The federal government should cut taxes

Posted on in Governance Debates

NationalPost.com – FP Comment
October 29, 2014.  Jack M. Mintz

Transferring federal funds to the provinces weakens accountability. Let the provinces do their own taxing

The anticipated 2015 federal election promises to offer differing visions about the role of the federal government. The Conservatives, likely introducing a spring budget with a planned series of tax cuts over several years, will argue for a smaller federal government with jobs created by the private sector. Liberal leader Justin Trudeau has indicated his party would rescind tax cuts in favour of increased spending on infrastructure and education to promote growth. Thomas Mulcair, leader of the New Democratic Party, has already called for a new social program for subsidized regulated childcare. The table is set for a potentially good debate.

Just how big is government in our lives? Are governments today smaller or larger than the past?

As shown in the graph nearby, federal, provincial and local government expenditure outlays are 41.1% of GDP, as of 2013. This is well above the lowest level in modern history (35.8% in 1972) and now similar to the level in 1989 after expansionary federal and provincial spending on social services in the previous two decades. It is well below the peak of 52.6% in 1992 after a deep recession. With the federal and provincial retrenchment in the mid-1990s, total government spending has come down to 38.6% of GDP by 2007. Since 2007, the government outlays have turned upward, now over two-fifths of the economy.

Governments are big enough. We need smart – not more – spending

Governments also extract a lot of money from the private sector through taxation and non-tax levies (such as user fees and royalties). Total government revenues were as low 35.2% in 1970, trending upwards in the next three decades. It peaked in 1999 at 43.6%, slowly falling thereafter to 38% in 2013 with federal and provincial personal and business tax reductions.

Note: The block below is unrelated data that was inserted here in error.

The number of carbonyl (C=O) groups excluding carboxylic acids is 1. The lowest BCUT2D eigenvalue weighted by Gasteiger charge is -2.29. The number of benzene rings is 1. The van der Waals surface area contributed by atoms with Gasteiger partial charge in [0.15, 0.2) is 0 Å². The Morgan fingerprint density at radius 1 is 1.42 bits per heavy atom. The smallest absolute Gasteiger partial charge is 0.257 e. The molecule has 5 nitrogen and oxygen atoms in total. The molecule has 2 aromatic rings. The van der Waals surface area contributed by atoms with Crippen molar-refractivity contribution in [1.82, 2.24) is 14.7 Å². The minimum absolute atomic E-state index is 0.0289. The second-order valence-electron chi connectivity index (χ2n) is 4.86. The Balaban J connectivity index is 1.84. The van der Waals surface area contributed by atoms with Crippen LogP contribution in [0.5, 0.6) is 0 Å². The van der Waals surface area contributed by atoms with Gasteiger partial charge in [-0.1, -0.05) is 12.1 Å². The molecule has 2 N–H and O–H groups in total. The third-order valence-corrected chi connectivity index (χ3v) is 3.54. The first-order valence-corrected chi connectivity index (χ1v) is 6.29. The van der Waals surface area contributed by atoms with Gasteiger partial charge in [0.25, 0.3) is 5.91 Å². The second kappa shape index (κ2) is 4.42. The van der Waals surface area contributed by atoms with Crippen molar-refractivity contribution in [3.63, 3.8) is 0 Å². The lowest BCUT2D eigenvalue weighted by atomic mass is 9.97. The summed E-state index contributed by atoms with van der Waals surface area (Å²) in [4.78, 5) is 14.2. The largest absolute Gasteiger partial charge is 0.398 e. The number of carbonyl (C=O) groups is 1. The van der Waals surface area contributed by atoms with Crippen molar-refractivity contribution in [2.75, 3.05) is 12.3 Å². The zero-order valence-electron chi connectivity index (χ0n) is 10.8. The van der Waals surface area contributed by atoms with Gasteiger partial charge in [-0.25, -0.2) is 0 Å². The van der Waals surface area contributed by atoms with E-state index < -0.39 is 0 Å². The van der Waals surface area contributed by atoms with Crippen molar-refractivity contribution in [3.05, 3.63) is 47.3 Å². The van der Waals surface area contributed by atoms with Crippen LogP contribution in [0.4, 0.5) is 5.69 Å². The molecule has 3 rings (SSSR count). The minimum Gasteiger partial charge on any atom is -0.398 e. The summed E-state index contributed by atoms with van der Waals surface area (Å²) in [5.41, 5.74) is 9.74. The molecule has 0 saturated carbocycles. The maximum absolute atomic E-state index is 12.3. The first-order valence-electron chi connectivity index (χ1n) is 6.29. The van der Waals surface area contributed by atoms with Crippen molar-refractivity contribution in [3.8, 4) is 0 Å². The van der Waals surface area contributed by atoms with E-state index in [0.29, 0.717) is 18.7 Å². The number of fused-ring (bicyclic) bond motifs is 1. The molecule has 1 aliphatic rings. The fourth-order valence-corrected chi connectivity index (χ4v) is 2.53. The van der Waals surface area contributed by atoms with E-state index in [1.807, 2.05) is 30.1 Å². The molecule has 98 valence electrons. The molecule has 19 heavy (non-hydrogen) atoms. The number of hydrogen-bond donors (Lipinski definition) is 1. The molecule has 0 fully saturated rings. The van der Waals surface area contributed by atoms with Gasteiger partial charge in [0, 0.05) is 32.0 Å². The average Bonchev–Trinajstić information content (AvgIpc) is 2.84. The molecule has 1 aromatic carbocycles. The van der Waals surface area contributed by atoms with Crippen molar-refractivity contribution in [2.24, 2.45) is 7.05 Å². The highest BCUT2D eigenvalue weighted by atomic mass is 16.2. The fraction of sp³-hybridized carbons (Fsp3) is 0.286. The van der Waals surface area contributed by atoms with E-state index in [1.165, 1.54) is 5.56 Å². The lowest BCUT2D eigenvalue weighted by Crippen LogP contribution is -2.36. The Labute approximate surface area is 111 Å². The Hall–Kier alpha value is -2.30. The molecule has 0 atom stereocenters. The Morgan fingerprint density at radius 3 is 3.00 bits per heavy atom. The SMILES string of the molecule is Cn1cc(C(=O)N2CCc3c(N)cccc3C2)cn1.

Unlike 1997-2007 when total government was in surplus, the combined fiscal deficit is 3.0% in 2013. The federal government is moving into surplus but the provincial governments face significant deficits. Overall, provincial spending has grown faster than federal spending primarily due to health care and education.

So what does all this mean?

First, Canadians governments are big. It is far from clear we need more spending and taxation as opposed to smarter spending. Total government in Canada remains somewhat bigger than our largest trading partner, the United States (39% of GDP). Some studies in the past, including those by Vito Tanzi at the International Monetary Fund, suggest that the optimal government size should be a third of the economy to maximize growth, given that taxation is distortionary and not all spending is growth-enhancing. We might debate that number but it is legitimate to ask whether we need government bigger today than in 1970 when it was about a third of the economy.